The discovery of a collection of letters sent by a British army officer held captive by the IRA has helped shed further light on an intriguing episode in the Irish fight for independence.
Brig Gen Cuthbert Lucas was fishing on the River Blackwater near Fermoy on 26 June 1920 when he was captured by the IRA, becoming the highest ranking soldier to suffer such a fate.
This came at what was a bloody time for Ireland: about 1,400 people were killed during the Irish War of Independence, among them 261 British soldiers, 361 British police, some 550 IRA volunteers and 200 civilians.
Between 1919 and 1921, atrocities took place on both sides.
In one notorious episode, British police fired indiscriminately into a Gaelic football crowd, killing 12 people.
The IRA targeted soldiers and police, killing British officer Maj Geoffrey Compton-Smith, while also kidnapping and killing 60-year-old civilian Maria Lindsay, who was seen as an informer.
It was during this period that Lucas, from Hertfordshire, was sent to Ireland to take control of an unruly British regiment.
The Boer War and World War One veteran must surely have feared the worst when he was captured.
But as it transpired – and as the letters shown by his granddaughter Ruth Wheeler to the BBC’s Antiques Roadshow help to demonstrate – Lucas would strike up a rapport with his captors, supping whiskey with them and playing endless games of cards.
In one letter to his wife in England, Lucas describes how he is being “well looked after and well treated, but very bored”.
Perhaps to alleviate the boredom, he demanded – and received – an officer’s prisoner-of-war allowance of a bottle of whiskey a day.
And despite the fact that he was being hidden by the IRA from British forces, he was given permission to indulge in various outdoor activities.
“There were croquet matches, tennis lessons, salmon poaching and, on my grandfather’s request, he went out in the fields and ‘helped save the hay’,” said Mrs Wheeler.
“He hated to sit around and do nothing and needed his ‘healthy exercise’.”
She said: “The rapport between the IRA men and my grandfather, whilst each side keep to their roles, is amazing.
“They played cards into the early hours, which my grandfather tried to conceal from my grandmother in his letters, as she wouldn’t approve.”
Lucas’s wife Joan – also known as Poppy or Pip – was pregnant at the time of his capture, and family members tried to hide the news from her.
Mrs Wheeler said: “She was staying with her in-laws and, when they got news that her husband had been kidnapped, they sent her to London.
“One morning she was feeling sick, so she called for the nurse who came with a bowl, and underneath the bowl was a newspaper with the headline ‘General Lucas kidnapped’.
“She went into premature labour and a baby was born.”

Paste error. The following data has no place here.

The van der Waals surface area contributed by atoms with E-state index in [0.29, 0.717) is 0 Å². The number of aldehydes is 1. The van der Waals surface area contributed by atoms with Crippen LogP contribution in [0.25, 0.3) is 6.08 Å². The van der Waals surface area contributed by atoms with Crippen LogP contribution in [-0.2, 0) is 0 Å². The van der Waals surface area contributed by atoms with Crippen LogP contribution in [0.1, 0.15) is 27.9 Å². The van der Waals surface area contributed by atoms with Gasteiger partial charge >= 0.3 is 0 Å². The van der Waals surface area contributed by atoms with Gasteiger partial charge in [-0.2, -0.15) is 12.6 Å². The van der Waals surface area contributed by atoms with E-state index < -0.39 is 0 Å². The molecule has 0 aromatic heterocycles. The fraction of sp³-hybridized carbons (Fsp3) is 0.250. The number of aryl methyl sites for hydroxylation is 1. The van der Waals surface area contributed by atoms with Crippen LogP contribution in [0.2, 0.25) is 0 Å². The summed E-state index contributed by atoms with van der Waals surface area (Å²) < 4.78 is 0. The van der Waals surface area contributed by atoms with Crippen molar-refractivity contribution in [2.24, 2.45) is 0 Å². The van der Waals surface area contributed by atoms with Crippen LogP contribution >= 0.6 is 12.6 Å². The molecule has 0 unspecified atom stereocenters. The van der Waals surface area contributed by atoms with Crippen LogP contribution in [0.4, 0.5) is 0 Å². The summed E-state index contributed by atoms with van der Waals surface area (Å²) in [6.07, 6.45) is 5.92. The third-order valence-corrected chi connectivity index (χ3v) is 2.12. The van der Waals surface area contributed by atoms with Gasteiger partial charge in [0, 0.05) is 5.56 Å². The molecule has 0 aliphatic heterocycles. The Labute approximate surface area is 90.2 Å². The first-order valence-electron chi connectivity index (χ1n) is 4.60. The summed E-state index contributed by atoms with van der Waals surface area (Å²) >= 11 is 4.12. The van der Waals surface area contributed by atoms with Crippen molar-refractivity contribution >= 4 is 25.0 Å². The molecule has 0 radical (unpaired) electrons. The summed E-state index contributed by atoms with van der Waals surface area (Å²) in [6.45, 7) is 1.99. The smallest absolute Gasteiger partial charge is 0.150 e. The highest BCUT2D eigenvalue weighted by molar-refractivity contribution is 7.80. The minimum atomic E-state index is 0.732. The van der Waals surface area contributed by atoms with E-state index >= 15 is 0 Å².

She managed to get news of the birth to Lucas by sending a letter to him addressed simply “to the IRA” – it’s likely that postal workers sympathetic to the cause helped to ensure it reached the captive soldier.
Olive Carey, who conducted interviews with relatives of Lucas’s captors for the Shannon Social History Project, said: “There was a genuine feeling that he was well-liked by all of the guards.
“He was a very affable sort of man who was easy to get on with. They played cards with him.
“He was particularly good at poker. He also played bridge and they taught him to play forty-fives (a trump card game). He also liked his whiskey and had plenty of help drinking it.”
Jack Hogan, the son of one of the IRA guards, Thomas Hogan, told Ms Carey: “The trouble was that they couldn’t keep him.
“He used to drink a bottle of whiskey every day and he used to beat them at poker. He cleaned them out at poker.”
It seems that his facility at cards and his capacity for alcohol might even have played a part in the IRA’s decision to let him go unharmed.
Historian Tim Pat Coogan, whose books include The IRA and Ireland in the 20th Century, said: “They facilitated his escape because he was a good man for the whiskey.
“The IRA got him in Cork and transferred him to Clare and looked after him. The only problem was the whiskey. The commander got browned off by the bottle each day.”
He said the unit also wanted to be rid of him because holding Lucas was tying down a lot of men.
“They’d already had the publicity from the kidnapping, and during the kidnapping very little else [in the way of IRA operations] could go on in the area,” Mr Coogan said.
On 30 July 1920, following more than a month of captivity, Lucas “escaped” after his IRA guards relaxed the security around him.
- Born in Hitchin, Hertfordshire, in March 1879
- Educated at Marlborough College and the Royal Military College, Sandhurst
- Commissioned as a 2nd lieutenant into the Royal Berkshire Regiment in 1898, he served in the Boer War from January 1900
- A captain by the time the World War One broke out, he took part in the battles of Somme, Ypres and the Gallipoli campaign
- Married Joan “Poppy” Holdsworth in October 1917
- Took charge of the Fermoy Barracks in County Cork in October 1919
- Retired from the British army in 1932 and went to live in Stevenage, where he took up embroidery
- Died in 1958
Thomas Toomey, author of The War of Independence in Limerick, 1912-1921, said he believed there could have been some sort of deal between Lucas and the IRA because he does not seem to have revealed any of the 12 or so homes in which he was held.
“The odd thing about it is that General Lucas knew every house he stayed in, but none of the homes were ever raided. I believe there was a pact. They got to like him.
“Over my 20 years researching him, I never heard one bad word said against him.”
For Mr Toomey, it’s an example of a rare positive tale at a very troubled time.
“If you didn’t know it was true, you wouldn’t believe it.”